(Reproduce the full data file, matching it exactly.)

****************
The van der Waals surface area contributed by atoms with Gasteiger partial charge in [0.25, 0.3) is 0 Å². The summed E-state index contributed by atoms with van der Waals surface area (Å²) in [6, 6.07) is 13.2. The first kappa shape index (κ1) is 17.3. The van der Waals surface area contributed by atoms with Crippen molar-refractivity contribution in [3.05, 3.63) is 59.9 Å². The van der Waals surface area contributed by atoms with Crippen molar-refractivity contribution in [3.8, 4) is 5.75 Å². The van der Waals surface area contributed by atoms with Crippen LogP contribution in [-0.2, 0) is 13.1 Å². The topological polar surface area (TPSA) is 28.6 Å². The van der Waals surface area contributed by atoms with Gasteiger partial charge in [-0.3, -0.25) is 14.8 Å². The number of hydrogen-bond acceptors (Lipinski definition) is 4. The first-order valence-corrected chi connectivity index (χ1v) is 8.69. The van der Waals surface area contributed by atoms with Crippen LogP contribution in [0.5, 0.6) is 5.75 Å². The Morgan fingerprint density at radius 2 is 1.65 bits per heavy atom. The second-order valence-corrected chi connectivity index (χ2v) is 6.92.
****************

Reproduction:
The van der Waals surface area contributed by atoms with Gasteiger partial charge in [0.25, 0.3) is 0 Å². The summed E-state index contributed by atoms with van der Waals surface area (Å²) in [6, 6.07) is 13.2. The first kappa shape index (κ1) is 17.3. The van der Waals surface area contributed by atoms with Crippen molar-refractivity contribution in [3.05, 3.63) is 59.9 Å². The van der Waals surface area contributed by atoms with Crippen molar-refractivity contribution in [3.8, 4) is 5.75 Å². The van der Waals surface area contributed by atoms with Crippen LogP contribution in [-0.2, 0) is 13.1 Å². The topological polar surface area (TPSA) is 28.6 Å². The van der Waals surface area contributed by atoms with Gasteiger partial charge in [-0.3, -0.25) is 14.8 Å². The number of hydrogen-bond acceptors (Lipinski definition) is 4. The first-order valence-corrected chi connectivity index (χ1v) is 8.69. The van der Waals surface area contributed by atoms with Crippen LogP contribution in [0.5, 0.6) is 5.75 Å². The Morgan fingerprint density at radius 2 is 1.65 bits per heavy atom. The second-order valence-corrected chi connectivity index (χ2v) is 6.92.